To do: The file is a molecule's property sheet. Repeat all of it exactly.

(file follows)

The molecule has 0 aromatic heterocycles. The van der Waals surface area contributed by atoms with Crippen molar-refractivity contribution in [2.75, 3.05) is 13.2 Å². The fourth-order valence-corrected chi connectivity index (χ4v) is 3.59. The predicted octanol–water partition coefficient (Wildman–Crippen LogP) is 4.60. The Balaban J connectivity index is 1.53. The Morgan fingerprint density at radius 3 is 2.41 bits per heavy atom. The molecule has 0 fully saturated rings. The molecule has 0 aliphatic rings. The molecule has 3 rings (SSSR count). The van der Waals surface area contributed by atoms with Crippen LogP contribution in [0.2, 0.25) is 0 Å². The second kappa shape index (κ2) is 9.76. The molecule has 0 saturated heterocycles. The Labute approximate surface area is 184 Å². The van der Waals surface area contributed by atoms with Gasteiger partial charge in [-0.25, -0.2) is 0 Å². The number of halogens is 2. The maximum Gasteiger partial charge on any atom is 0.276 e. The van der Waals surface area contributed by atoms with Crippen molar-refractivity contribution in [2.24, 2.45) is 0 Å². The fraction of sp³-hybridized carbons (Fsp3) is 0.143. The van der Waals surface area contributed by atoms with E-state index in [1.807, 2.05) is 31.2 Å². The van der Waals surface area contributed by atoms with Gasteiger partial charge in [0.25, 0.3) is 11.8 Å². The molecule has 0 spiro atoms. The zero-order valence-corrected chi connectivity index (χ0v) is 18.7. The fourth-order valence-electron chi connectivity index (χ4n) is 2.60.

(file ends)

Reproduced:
The molecule has 0 aromatic heterocycles. The van der Waals surface area contributed by atoms with Crippen molar-refractivity contribution in [2.75, 3.05) is 13.2 Å². The fourth-order valence-corrected chi connectivity index (χ4v) is 3.59. The predicted octanol–water partition coefficient (Wildman–Crippen LogP) is 4.60. The Balaban J connectivity index is 1.53. The Morgan fingerprint density at radius 3 is 2.41 bits per heavy atom. The molecule has 0 fully saturated rings. The molecule has 0 aliphatic rings. The molecule has 3 rings (SSSR count). The van der Waals surface area contributed by atoms with Crippen LogP contribution in [0.2, 0.25) is 0 Å². The second kappa shape index (κ2) is 9.76. The molecule has 0 saturated heterocycles. The Labute approximate surface area is 184 Å². The van der Waals surface area contributed by atoms with Gasteiger partial charge in [-0.25, -0.2) is 0 Å². The number of halogens is 2. The maximum Gasteiger partial charge on any atom is 0.276 e. The van der Waals surface area contributed by atoms with Crippen molar-refractivity contribution in [2.24, 2.45) is 0 Å². The fraction of sp³-hybridized carbons (Fsp3) is 0.143. The van der Waals surface area contributed by atoms with E-state index in [1.807, 2.05) is 31.2 Å². The van der Waals surface area contributed by atoms with Gasteiger partial charge in [0.25, 0.3) is 11.8 Å². The molecule has 0 spiro atoms. The zero-order valence-corrected chi connectivity index (χ0v) is 18.7. The fourth-order valence-electron chi connectivity index (χ4n) is 2.60.